Definite NO on both. Propane tanks have a bleed-off valve. Water pressure tanks are rated at far less than than 120 psi. Used ones of either type can be rusted inside. More significant, you obviously have never seen a compressed air tank blow up. The fun part with a water tank is when the welded-in fittings launch at 200 mph... they rust more at the welds. Having it where humans are EVER around it when it is charged is prosecutable as gross negligence if someone were hurt. And just to save a few bucks. There are automatic drains that leak a little when the air pressure cycles.

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#7

Re: Compressed Air Tank

06/06/2010 6:26 AM

If ya do, I suggest you put a blast screen between the shop and the tank. Blowing air tanks or boilers is gruesome!

I've used refrigerant tanks for portable air tanks, but not for continuous use. If you turn them upside down and open the valve, you blow out all the water accumulated from the atmosphere, so internal rusting is sorta minimized.

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#8

Re: Compressed Air Tank

06/06/2010 6:34 AM

I suggest it might be safer to re-purpose an old high pressure cylinder that has failed a hydro. You will have a much improved safety margin. These tanks are available from gas supply and SCUBA shops. You may have to do some sweet talking because they don't normally let them go.

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#9

Re: Compressed Air Tank

06/06/2010 6:59 AM

If you are able to bury the chosen vessel under 2 feet minimum of dirt, AND to fill it plumb full of water and pump it up to 250 PSI, You might be OK. Definitely do not attempt to use an air tank that has not been hydrotested to twice your maximum working pressure.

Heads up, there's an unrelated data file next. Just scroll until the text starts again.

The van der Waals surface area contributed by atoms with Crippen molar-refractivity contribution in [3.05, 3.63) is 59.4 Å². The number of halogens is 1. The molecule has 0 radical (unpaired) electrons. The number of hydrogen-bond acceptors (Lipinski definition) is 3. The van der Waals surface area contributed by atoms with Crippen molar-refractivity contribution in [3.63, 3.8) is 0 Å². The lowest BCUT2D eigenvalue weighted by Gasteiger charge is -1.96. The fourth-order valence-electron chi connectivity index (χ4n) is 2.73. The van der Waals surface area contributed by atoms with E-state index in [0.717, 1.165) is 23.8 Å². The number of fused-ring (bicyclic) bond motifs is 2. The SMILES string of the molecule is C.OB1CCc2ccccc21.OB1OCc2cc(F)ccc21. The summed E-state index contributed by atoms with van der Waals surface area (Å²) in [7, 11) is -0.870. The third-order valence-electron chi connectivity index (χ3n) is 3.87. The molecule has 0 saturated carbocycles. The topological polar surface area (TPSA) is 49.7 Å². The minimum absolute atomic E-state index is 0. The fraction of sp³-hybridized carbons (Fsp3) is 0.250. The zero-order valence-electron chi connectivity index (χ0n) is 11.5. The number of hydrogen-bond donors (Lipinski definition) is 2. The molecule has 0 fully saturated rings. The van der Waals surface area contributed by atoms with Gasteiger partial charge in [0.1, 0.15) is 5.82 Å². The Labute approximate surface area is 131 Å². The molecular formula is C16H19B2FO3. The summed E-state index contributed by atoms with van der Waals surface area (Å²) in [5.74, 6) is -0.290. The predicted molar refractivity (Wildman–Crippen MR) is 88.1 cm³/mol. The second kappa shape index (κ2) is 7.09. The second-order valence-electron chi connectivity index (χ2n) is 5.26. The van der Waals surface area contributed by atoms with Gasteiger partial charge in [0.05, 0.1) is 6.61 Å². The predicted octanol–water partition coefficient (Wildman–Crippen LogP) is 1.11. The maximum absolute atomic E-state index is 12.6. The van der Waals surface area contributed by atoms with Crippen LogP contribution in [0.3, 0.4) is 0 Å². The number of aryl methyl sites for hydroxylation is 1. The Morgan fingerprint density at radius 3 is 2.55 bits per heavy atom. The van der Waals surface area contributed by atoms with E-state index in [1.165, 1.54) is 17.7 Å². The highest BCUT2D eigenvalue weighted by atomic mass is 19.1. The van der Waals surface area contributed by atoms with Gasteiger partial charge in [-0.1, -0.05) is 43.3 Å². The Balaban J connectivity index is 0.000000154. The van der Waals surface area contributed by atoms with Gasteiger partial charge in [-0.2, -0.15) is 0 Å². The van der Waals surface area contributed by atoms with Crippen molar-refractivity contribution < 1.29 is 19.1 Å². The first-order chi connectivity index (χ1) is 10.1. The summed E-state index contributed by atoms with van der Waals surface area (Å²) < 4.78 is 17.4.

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#10

Re: Compressed Air Tank

06/06/2010 7:43 AM

Hi Ron, If you are still there.

I have a good mate who tried the same thing.

He used an old hot water tank to act as the reserviour for a pressure pump.

He knew that he would need to keep it about 1/2 full of air to reduce the cycling of the pump during partial usage. (start/stop/start/stop = burnt out pump)

After tapping the side of this very tight drum (with his ear against it) and not being to tell how full it was, he headed up to the house to get some boiling water to use to pour down the side and thus find the level.

This almighty BOOM reverbrated up the valley, shook the windows of his house and caused his wife to ask (quite casually of course) "What the heck was that!"

Well, my mate, feeling like jelly, went down to see what happened and found his pump shed blown to bits.

My advice is ...Well ... Don't let me tell you what to do, its your shed.

Using a sound propane bottle might be a better proposition.

Cheers Tim

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#11

Re: Compressed Air Tank

06/06/2010 12:55 PM

You would be far better off scrounging old truck air brake tanks and manifolding them together. They will take the pressure and usually have several ports built into them for your convenience.

Propane tanks don't have all that much pressure on them in use; to fill a large one with compressed air is to create a time bomb with an indeterminate fuse.

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#13
In reply to #11

Re: Compressed Air Tank

06/06/2010 1:22 PM

"Propane tanks don't have all that much pressure on them in use", Jerry New Hampshire

More numbers (GROAN!!)

http://www.propanecarbs.com/propane.html

Scroll down the page to the chart showing liquid propane pressure at various temperatures. Examples: 80F, 128 PSIG; 100F, 172 PSIG; 130F, 257 PSIG

Of course dry propane doesn't rust steel as has been discussed already.

Ed Weldon

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#12

Re: Compressed Air Tank

06/06/2010 1:19 PM

Propane Tanks can be used up to 120 psi. The saturated pressure of propane is ~ 110 at ~ 100F and they are built for higher pressure for safety...(?)

As it has been said, you need to bleed the water from it at regular intervals and therefore you need to add a drain valve. Make sure that the tank is empty and has been cleaned from any residual propane before working on it. There is allways a residual gas in empty tanks...

As far as the safety concern: Whether in rural or not or whether no one is arround or not, the safety rules apply and should not be overlooked. There is allways a proper way to do things without taking un-necessary risks.

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#14
In reply to #12

Re: Compressed Air Tank

06/06/2010 4:45 PM

Dear LAA Lucke, I agree wholeheartedly that the safety rules apply all of the time.